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Posts Tagged ‘international travel’

 

“What takes you to Costa Rica?” the young woman across the aisle asked as we settled into our flight from Tegucigalpa, Honduras to San Jose.

“Oh, it’s just a stopover for me,” I replied. “My final destination is Quito, Ecuador. I’ll be serving as a short-term missionary at HCJB, a television and radio station.”

 

 

“We’re missionaries ourselves,” the woman replied, indicating with a hand-wave her seat mate.

And so began a pleasant conversation that passed the time quickly and helped settle my nerves about traveling alone from one foreign country to another that included an overnight stay in a hotel.

For six weeks of June and July, another girl and I had lived with a missionary family in Tegucigalpa, assisting them with their correspondence school.

 

One little corner of Tegucigalpa, Honduras

 

Laurel would soon head back to America to start college; I was taking a semester off between high school and college to teach preschool and kindergarten for the children of staff members at HCJB.

My very first commercial flights had been with Laurel as we traveled from Chicago to Miami and then Honduras. This twenty-four hour trip was on my own.

Upon arrival in Costa Rica I said good-by to the friendly missionaries and planned to remain in my seat till the plane took off again.

But a flight attendant informed me, “You’ll have to deboard, Senorita. This plane doesn’t go to Panama City.”

Oh-oh. The original itinerary arranged for in May did not include two separate flights and my ticket offered no clues. Now what was I supposed to do? Where should I go? What about my luggage?

 

 

The two missionaries had not left the plane yet. They accompanied me to the information desk inside the airport where a kind gentleman (who spoke excellent English) offered to resolve the problem. He assured the two missionaries all would be well, and I thanked them as they left.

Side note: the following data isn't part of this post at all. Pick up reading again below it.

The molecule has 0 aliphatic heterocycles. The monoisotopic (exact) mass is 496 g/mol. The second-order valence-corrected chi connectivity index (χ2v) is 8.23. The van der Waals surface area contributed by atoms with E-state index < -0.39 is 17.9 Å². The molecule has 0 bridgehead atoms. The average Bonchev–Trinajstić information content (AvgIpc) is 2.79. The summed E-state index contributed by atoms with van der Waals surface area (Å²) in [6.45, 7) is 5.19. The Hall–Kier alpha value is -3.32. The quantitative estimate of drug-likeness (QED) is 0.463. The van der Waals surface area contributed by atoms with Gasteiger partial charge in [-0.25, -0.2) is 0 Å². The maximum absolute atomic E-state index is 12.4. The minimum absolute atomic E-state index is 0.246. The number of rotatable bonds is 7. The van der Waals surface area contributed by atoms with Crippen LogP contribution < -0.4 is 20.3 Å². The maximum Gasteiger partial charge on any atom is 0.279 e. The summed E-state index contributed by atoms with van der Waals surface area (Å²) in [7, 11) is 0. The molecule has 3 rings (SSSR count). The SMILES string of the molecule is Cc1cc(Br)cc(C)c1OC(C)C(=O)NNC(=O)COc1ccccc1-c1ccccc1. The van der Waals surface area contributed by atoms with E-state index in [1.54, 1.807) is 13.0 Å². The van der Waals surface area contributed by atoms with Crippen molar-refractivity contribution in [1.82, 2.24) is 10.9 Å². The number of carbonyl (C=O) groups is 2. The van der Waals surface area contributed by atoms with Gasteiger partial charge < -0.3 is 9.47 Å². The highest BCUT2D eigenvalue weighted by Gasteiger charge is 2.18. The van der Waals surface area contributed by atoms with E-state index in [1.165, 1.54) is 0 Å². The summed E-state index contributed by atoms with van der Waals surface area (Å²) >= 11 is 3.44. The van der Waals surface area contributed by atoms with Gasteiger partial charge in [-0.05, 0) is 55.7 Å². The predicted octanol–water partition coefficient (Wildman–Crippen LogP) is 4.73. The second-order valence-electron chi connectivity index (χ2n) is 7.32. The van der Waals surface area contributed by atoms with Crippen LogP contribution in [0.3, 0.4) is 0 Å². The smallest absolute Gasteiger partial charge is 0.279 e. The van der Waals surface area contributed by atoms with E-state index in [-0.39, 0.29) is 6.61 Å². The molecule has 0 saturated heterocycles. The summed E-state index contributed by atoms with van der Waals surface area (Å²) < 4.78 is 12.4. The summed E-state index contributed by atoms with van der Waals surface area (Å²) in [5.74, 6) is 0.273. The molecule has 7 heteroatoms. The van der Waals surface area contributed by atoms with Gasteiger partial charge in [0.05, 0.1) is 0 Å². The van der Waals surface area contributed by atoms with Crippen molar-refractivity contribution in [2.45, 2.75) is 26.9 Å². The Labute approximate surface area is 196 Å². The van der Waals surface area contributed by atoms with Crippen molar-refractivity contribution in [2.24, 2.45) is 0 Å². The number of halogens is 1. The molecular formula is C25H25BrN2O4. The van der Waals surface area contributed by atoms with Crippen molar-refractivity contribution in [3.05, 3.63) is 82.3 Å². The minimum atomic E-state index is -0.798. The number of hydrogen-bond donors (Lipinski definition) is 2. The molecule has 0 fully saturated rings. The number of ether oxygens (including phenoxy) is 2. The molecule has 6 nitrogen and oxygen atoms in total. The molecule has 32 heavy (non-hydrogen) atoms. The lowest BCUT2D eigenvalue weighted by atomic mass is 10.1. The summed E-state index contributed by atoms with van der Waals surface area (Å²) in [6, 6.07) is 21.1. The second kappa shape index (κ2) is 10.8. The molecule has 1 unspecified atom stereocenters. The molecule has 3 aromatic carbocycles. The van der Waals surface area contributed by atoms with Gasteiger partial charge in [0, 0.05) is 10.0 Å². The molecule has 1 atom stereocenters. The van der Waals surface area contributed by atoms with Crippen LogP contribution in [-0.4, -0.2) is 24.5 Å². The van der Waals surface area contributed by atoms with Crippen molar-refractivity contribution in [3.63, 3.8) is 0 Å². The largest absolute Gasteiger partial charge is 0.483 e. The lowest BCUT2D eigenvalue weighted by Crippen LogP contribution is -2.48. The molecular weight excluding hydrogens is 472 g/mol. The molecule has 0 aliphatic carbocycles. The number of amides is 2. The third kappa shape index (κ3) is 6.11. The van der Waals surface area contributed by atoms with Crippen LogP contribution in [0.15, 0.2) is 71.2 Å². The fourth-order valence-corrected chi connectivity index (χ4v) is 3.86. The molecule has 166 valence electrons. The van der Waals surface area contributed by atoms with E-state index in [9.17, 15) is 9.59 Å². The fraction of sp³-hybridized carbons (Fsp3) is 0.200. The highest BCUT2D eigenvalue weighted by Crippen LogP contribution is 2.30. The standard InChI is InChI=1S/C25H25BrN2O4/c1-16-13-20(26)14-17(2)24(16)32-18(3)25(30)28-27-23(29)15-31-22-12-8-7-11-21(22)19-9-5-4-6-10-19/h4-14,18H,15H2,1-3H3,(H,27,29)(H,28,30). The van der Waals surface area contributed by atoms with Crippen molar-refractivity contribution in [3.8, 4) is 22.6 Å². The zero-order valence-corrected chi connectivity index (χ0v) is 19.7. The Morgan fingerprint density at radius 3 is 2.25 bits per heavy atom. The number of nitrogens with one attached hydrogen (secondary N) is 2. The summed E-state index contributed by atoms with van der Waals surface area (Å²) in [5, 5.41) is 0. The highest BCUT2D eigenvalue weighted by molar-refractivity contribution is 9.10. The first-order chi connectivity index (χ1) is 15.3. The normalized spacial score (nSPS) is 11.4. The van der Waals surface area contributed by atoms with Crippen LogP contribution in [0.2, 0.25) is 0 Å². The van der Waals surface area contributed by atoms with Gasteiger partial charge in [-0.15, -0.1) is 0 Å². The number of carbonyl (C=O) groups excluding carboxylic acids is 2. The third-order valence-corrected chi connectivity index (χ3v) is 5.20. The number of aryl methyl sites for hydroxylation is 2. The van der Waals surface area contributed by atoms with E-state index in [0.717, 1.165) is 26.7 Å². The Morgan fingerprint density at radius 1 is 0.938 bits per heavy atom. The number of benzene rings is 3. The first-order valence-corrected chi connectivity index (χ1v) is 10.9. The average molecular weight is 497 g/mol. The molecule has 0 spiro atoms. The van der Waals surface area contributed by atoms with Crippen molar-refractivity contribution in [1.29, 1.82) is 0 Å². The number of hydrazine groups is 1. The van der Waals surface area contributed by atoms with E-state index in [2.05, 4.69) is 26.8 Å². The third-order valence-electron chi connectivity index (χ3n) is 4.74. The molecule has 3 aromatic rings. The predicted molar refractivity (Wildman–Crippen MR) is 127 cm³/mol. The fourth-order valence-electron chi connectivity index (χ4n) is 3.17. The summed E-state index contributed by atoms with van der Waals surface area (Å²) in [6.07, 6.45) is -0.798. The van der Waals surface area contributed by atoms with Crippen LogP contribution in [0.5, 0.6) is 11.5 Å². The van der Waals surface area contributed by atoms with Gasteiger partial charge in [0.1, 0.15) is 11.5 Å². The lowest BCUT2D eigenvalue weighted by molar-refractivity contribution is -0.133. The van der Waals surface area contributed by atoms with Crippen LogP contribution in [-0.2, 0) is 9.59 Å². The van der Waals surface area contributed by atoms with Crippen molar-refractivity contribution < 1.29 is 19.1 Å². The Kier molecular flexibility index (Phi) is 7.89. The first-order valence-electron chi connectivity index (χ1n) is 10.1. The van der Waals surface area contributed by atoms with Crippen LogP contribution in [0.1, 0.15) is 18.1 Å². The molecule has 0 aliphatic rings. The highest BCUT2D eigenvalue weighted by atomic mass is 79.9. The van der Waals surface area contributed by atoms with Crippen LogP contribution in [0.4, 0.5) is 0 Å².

Mr. Info Desk took me to another desk where they arranged for my second flight and made sure my luggage would be transferred.  Then Mr. I. D. invited me to sit nearby.

“I’ll see you to the gate in plenty of time,” he promised. An hour or so later he escorted me through the terminal and even ushered me onto the plane.

 

(The flight took us over the Panama Canal.)

 

In Panama City, while checking through customs, I met a woman from Arizona. We discovered our hotels neighbored each other and planned to share a taxi. But it took much longer for me to be processed–what with my six months-worth of belongings.  We said our good-byes and Ms. Arizona* exited customs.

Not long after I settled at the hotel, my new friend called. “Why don’t you come over and join me at the pool?” she suggested. I accepted her invitation, and we chatted away several delightful hours together.

The next morning all went well from hotel to airport, through emigration, and on to the crowded seating area. I settled next to an older priest, who also happened to be traveling to Quito.

 

(Tocumen International Airport, Panama City, Panama)

 

Our flight time passed without any announcement from the loudspeaker, and still we waited. Meanwhile a soccer team arrived, dressed in gray pants and navy blazers, all talking at once and laughing loudly. Once they left, the room grew noticeably quieter.

“I’m going to see what’s holding up our flight,” announced the Padre, getting up from his seat. “We should have been called long before now.”

He soon returned, announcing, “Grab your bags, Miss. We’re on the same flight with that soccer team. The desk agent didn’t think to announce boarding for the rest of us.”

Only a handful of passengers weren’t soccer players. If not for the travel-wise priest, I surely would have missed that plane.

 

(Quito sits over 9,000 feet above sea level,

nestled between mountains, higher still. )

 

But I arrived safe and sound with no mishaps, even though circumstances could have gone awry numerous times.

The help I received–from at least five people during my journey–seemed too coincidental for mere chance. God undoubtedly intervened.

In fact, it wouldn’t surprise me if the two missionaries, Mr. Info Desk, Ms. Arizona, and the Padre weren’t angels, put in charge of one young and very inexperienced traveler.

 

____________________________________________

 

*No, she wasn’t a beauty queen, I just don’t remember her name after all these decades!

 

Photo credits:  http://www.wikimedia.com; http://www.flickr.com; http://www.snl.no; http://www.wikimedia.com; http://www.flickr.com; www. wikimedia.com; http://www.flickr.com; http://www.piqsels.com.

 

When have you received what seemed like angelic assistance?  Tell us about it in the comment section below!

 

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